At the time, this posed an existential threat to the Academic Freedom Conference itself. Without Hoover’s money or space on campus to host the event, it would be impossible to host it. Hoover’s withdrawal nearly killed the conference. Thankfully, private donors stepped in and the conference was hosted as planned, though without Hoover’s institutional involvement. In Hoover Senior Fellow and conference organizer John Cochrane’s opening remarks, he alludes to “turbulence” in planning the conference. Later on in his remarks, Cochrane plainly admitted that “even the Hoover Institution declined to support or co-host this conference, deeming it ‘too political.’”

Hoover was asked to give around $50,000, a large sum of money. But, for Hoover, it’s only a drop in the bucket: Hoover has recently shelled out millions on a new office building, one that will remain largely empty and useless upon completion as many Fellows don’t show up to their current offices. Hoover’s 2022 annual report gives us some key figures on Hoover’s finances: Hoover’s endowment market value is around $757 million and Hoover’s operating expenses for FY2022 were $77.6 million. Reneging on a $50,000 ask cannot be justified by budgetary concerns.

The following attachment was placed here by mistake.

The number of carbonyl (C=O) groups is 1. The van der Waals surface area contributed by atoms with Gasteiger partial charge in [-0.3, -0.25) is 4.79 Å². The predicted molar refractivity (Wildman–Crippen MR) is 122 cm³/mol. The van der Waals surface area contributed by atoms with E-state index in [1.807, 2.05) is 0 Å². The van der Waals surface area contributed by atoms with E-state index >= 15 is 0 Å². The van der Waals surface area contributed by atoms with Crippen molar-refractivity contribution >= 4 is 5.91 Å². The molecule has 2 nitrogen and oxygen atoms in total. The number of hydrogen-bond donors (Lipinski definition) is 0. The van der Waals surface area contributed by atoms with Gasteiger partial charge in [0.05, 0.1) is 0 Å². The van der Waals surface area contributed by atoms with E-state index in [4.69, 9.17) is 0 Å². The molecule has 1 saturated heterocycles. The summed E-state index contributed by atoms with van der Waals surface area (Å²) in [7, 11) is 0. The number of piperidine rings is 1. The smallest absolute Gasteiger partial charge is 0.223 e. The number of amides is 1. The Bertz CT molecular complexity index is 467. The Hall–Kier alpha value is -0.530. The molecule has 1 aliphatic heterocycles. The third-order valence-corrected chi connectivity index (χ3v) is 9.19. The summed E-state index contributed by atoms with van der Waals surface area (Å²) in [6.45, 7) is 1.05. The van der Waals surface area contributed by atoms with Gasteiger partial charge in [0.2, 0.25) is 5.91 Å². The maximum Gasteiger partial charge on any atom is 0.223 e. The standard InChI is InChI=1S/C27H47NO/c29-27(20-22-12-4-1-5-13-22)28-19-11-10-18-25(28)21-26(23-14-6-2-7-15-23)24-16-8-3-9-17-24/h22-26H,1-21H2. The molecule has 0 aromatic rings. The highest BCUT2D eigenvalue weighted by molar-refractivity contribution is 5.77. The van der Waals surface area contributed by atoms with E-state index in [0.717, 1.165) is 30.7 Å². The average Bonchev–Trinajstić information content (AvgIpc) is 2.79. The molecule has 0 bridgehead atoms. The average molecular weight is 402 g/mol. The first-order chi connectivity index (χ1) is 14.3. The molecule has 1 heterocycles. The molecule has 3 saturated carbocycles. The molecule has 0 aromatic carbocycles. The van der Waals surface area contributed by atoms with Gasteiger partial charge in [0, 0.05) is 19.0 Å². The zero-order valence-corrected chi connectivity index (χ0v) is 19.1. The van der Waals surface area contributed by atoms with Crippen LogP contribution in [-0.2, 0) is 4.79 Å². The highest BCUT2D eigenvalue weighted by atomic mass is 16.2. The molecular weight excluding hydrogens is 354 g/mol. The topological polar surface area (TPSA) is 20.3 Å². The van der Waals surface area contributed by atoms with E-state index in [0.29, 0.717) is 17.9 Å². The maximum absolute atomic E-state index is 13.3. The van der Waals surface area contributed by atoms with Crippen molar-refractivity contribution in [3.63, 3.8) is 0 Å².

In my reporting, I was told about fearful whispers that the Academic Freedom Conference would associate Hoover with “a who’s who of self-proclaimed canceled academics,” an association that Hoover leadership wanted to avoid at all costs. If Hoover was seriously committed to its tagline about “ideas defining a free society,” the desire to host a conference about academic freedom and its importance would trump any concerns about optics. But, sadly, this was not the case.

Professor Marinovic spoke frankly with me when he expressed his frustration over Hoover’s “U-turn.” He said that “The fact that the Hoover Institution ultimately refused to support the conference was damaging for this event initially because, as you would expect, it made the conference look like a fringe conference that the Hoover Institution wouldn’t support.”

It makes perfect sense that Hoover wouldn’t want to associate itself with a fringe group of radical free speech activists if it meant diminishing Hoover's reputation in the university proper. I was told about how liberal professors who were invited to the conference declined, citing fear of affiliation with more controversial attendees. A source close to the planning of the conference explained the logic of cancellation as follows: “Well I can’t be seen talking to this guy because this guy talked to that guy and that guy published that article and that journal published an article with a guy who went to a Trump rally.”